“I would walk Hollywood Boulevard with this Rolleiflex camera,” remembers Dennis Feldman. “I would say to someone, ‘Would you mind if I take your picture?’ They would usually ask me … ‘How do you want me to be?’”
His new book Hollywood Boulevard came out of that. It’s a time capsule of the long-ago outlandish. He captured Southern California characters who strutted up and down the Walk of Fame between 1969 and 1972 with square-format portraits. “I kind of made this book in 40 years, and I also made this book, I guess, in the last two,” he says. “There’s a famous story where William Goldman supposedly wrote a screenplay in two weeks, and he explained that ten years earlier he had written a first draft and put it in a box, and he’d taken it out ten years later and wrote it in two weeks of intense work. He said, ‘What, did I write it in two weeks or ten years?’”
As a “fairly shy” 23-year-old son of a movie producer who grew up in Los Angeles, “surrounded by children whose parents were in the movie industry,” he at first “kind of wanted to be a writer-director, and when I was early in college, someone came in and said, ‘You can’t be a director if you don’t know about photography,’ and I ran over and got myself into the photography class.” So he did, and started shooting “obsessively.”
Influenced by the era-defining photo books of Walker Evans and Robert Frank, Feldman had “a very strict aesthetic about not interfering in any sense” when he took photos of people. He wanted the pictures to be as documentary as possible. He would ask permission and “counteract the cliché of smiling for a photo,” telling people, “Just be yourself — you don’t have to smile.” Then he “looked into the ground glass and disappeared as best I could.”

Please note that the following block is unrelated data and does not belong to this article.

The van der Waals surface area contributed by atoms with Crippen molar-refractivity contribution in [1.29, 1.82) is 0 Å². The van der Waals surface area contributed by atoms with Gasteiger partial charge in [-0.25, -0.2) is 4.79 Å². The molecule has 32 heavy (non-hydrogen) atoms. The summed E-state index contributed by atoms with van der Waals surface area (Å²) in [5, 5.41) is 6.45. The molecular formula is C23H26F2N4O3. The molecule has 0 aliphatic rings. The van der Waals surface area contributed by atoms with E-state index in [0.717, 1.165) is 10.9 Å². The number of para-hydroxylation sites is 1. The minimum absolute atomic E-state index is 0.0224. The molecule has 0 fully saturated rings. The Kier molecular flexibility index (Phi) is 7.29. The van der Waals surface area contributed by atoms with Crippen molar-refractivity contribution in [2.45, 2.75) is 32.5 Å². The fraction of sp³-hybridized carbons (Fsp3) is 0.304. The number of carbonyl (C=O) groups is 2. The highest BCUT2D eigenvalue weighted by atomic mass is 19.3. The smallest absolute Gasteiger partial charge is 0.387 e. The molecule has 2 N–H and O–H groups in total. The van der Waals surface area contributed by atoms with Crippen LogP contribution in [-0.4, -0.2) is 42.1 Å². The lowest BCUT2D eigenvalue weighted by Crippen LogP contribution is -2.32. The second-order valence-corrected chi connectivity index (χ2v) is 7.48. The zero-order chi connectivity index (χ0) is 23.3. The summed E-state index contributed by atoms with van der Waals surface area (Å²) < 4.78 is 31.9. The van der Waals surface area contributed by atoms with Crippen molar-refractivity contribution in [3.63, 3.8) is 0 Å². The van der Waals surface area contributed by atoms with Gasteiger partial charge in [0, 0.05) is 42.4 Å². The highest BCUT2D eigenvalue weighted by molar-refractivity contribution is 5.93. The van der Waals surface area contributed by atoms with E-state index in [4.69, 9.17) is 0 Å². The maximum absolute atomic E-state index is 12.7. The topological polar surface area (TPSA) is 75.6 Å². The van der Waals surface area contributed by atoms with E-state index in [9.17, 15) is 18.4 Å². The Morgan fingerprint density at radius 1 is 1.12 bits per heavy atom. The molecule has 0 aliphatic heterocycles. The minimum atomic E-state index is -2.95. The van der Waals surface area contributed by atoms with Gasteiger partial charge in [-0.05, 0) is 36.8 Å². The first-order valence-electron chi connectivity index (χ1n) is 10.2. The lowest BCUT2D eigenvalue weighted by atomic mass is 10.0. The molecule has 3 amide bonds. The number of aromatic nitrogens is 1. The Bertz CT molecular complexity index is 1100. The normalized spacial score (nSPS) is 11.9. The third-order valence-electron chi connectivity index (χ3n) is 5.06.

Dennis thought of himself as a kind of 1970s American version of August Sander, who in the 1920s and 1930s catalogued Germans flatly, taxonomically, with a camera. “I was doing a catalogue of Americans by psychology.”
Dennis decided to look for these people in a place he thought “was iconic and had very strange characters” — Hollywood Boulevard between Highland Avenue and Vine Street. “It was really gritty and grubby,” he says about the stretch. “People were attracted by the Hollywood myth but they stayed for the cheap housing. The tourists didn’t come down much from beyond Highland. These were the regulars, the people who lived around there.”
“Everybody was an individual as well as a type,” he says, speaking specifically to a photo of “twinning” hippies with long hair in floral blouses, but about the project more generally. “I had a very strong sense of their individuality as a person and of their universal struggles to be what they had chosen.”
Forty-five years later, the Hollywood Boulevard types are different now. The Hollywood myth is different now, too: more velvet rope, and fewer people stepping off a bus with their ambitions in a bag. Now they can launch themselves on Instagram and Vine from back home, wherever they’re from, and maybe, then, have no need for Dennis Feldmans.
The following are a few of his photos.